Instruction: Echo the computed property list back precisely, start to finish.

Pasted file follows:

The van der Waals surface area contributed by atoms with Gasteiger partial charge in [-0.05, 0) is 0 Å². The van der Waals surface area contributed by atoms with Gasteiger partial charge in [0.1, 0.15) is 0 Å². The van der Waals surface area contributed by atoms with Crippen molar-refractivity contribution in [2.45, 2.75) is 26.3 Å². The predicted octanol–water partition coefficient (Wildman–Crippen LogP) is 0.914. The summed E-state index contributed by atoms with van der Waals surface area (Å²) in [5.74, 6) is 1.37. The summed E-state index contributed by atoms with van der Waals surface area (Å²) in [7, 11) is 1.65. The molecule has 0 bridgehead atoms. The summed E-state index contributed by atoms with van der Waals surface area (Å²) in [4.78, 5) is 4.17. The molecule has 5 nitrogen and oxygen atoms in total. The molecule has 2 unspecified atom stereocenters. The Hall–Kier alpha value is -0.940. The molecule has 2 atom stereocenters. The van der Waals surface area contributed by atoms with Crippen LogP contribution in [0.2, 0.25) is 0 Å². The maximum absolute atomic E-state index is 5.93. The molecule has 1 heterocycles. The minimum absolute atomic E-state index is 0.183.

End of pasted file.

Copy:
The van der Waals surface area contributed by atoms with Gasteiger partial charge in [-0.05, 0) is 0 Å². The van der Waals surface area contributed by atoms with Gasteiger partial charge in [0.1, 0.15) is 0 Å². The van der Waals surface area contributed by atoms with Crippen molar-refractivity contribution in [2.45, 2.75) is 26.3 Å². The predicted octanol–water partition coefficient (Wildman–Crippen LogP) is 0.914. The summed E-state index contributed by atoms with van der Waals surface area (Å²) in [5.74, 6) is 1.37. The summed E-state index contributed by atoms with van der Waals surface area (Å²) in [7, 11) is 1.65. The molecule has 0 bridgehead atoms. The summed E-state index contributed by atoms with van der Waals surface area (Å²) in [4.78, 5) is 4.17. The molecule has 5 nitrogen and oxygen atoms in total. The molecule has 2 unspecified atom stereocenters. The Hall–Kier alpha value is -0.940. The molecule has 2 atom stereocenters. The van der Waals surface area contributed by atoms with Crippen LogP contribution in [0.2, 0.25) is 0 Å². The maximum absolute atomic E-state index is 5.93. The molecule has 1 heterocycles. The minimum absolute atomic E-state index is 0.183.